December 11, 2012

Nation & World Dispatches

From news service reports

(Continued from page 1)

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Free Syrian Army fighters take their positions, close to a military base, near Azaz, Syria, on Monday. A State Department report says foreign jihadists have flocked to Syria.

The Associated Press


Second Powerball jackpot winner, 37, comes forward

The second winner of the $587.5 million Powerball jackpot is a 37-year-old electronics industry professional who grew up in a modest home in Pennsylvania and moved to an affluent Phoenix suburb last year before striking it rich in the lotto.

The winner is Matthew Good of Fountain Hills, who chose to remain anonymous after claiming the prize last week. Lottery winners in Arizona are a matter of public record, and The Associated Press filed a public records request to learn his name.

Good took the one-time payout of $192 million from the Nov. 28 drawing, telling lottery officials the looming fiscal cliff was the reason he claimed the winnings now and not in the next calendar year. He had 180 days to claim his share of the jackpot.

Good grew up on a working-class block in Wormleysburg, Pa., near Harrisburg. His stepmother, Charlotte Good, said that Good was “a typical kid” who has always worked hard. She said he waited until Saturday to phone his father Ray with the news.


Man defiant at sentencing in 1957 murder of 7-year-old

A man found guilty of murdering a 7-year-old in Sycamore, Ill., in 1957, was sentenced to natural life in prison Monday in DeKalb County Court.

Jack McCullough, 73, of Seattle, had been scheduled to be sentenced Nov. 30 for the murder and kidnapping of Maria Ridulph, but his attorneys asked for a new date to prepare more adequately for the hearing.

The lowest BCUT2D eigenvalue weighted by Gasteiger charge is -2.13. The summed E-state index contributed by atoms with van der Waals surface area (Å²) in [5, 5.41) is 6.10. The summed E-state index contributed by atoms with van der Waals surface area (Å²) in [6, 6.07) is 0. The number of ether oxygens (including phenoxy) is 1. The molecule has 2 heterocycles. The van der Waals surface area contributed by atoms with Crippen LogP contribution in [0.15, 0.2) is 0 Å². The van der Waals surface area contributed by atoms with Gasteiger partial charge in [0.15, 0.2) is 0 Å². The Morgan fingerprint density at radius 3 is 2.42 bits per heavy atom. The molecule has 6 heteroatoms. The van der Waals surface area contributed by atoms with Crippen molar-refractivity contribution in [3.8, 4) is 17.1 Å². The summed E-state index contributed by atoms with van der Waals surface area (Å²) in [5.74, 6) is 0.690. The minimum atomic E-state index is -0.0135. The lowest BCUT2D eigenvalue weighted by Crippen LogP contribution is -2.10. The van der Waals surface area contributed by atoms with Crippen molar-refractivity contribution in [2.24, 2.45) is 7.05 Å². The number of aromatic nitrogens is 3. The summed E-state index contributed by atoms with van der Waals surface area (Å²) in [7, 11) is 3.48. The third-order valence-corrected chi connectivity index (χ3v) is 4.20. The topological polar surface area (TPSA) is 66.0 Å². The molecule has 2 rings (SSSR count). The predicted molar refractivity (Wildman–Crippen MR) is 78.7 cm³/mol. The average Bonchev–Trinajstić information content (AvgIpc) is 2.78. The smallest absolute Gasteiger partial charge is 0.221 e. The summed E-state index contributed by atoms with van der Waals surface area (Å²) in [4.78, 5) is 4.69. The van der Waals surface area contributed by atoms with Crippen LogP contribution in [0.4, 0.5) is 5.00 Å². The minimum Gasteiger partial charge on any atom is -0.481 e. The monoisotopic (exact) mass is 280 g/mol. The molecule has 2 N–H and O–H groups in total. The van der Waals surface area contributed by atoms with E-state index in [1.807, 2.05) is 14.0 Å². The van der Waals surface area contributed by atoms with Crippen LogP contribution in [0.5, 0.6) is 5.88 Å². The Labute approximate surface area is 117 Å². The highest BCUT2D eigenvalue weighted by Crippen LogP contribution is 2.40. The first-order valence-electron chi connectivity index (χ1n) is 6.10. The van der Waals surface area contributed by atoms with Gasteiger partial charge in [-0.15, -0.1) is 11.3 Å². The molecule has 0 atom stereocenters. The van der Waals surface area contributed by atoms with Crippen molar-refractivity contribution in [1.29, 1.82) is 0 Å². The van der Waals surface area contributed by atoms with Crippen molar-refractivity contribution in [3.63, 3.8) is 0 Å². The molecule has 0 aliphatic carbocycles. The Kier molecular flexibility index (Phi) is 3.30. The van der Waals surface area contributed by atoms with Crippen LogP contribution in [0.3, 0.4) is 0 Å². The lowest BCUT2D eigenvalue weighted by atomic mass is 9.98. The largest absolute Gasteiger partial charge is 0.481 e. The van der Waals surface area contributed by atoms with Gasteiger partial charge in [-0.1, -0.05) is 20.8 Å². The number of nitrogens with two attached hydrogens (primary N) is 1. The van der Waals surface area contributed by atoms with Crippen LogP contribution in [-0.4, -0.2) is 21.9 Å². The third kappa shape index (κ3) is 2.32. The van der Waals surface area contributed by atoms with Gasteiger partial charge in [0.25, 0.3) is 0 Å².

McCullough remained defiant Monday, making a 13-minute statement in which he denied committing the murder. He also said that FBI records proved he could not have committed the murder. Those records were ruled inadmissible in pre-trial rulings by Judge James Hallock.

The proof, he said, was in a banker’s box in front of him, which he said contained 4,000 pages of FBI reports compiled in the wake of the crime more than 55 years ago. Included were reports that McCullough said supported his alibi that he was in Rockford when Maria was kidnapped.

“In the name of justice and fairness, open the box and view the truth,” McCullough told the judge.

However, Hallock had ruled before trial that the FBI documents were not admissible. The testimony of the officer who completed a report is considered evidence – not the report itself. McCullough’s attorneys had argued that the reports should be allowed into evidence because the agents who completed them are dead or extremely aged.

Clay Campbell, the former state’s attorney who prosecuted McCullough, called his courtroom statement “self-serving nonsense.”

McCullough chose to be sentenced under the law as it existed in 1957. That means that he could, in theory, be eligible for parole in 20 years.


Peace-teaching tribe shaken by murderous rampage

Gravediggers work the old-fashioned way on the Tule River Indian Reservation, chipping away at the hard pan by hand with pickaxes and shoveling the dirt aside. They say it’s a sign of respect not to use machinery, but never has the crew had to dig so many graves at one time.

On Monday, the brothers who run the reservation cemetery were preparing to dig a grave for Alyssa Celaya, 8, who died Sunday following a rampage the previous day that also took the lives of her grandmother and the grandmother’s two brothers. They’ll dig five graves this week.

The killings have shaken this peace-preaching tribe because it goes against their teachings that love for family exists above all.

Authorities said the killer was Alyssa’s father, Hector Celaya, 31, who died Sunday after a shootout with sheriff’s deputies. Investigators were still searching for a motive.

Along with killing his daughter, mother and uncles, Celaya wounded his 5-year-old daughter and 6-year-old son, whose injuries are life-threatening, authorities said.

“The community is a peaceful one, and the tribe tries to teach children to be nonviolent,” said Tribal Council Secretary Rhoda Hunter. “We teach our children to not even kill insects. The battle between good and evil is there. Bad is always going to be there. I tell my grandkids that. I tell them to work for good.”

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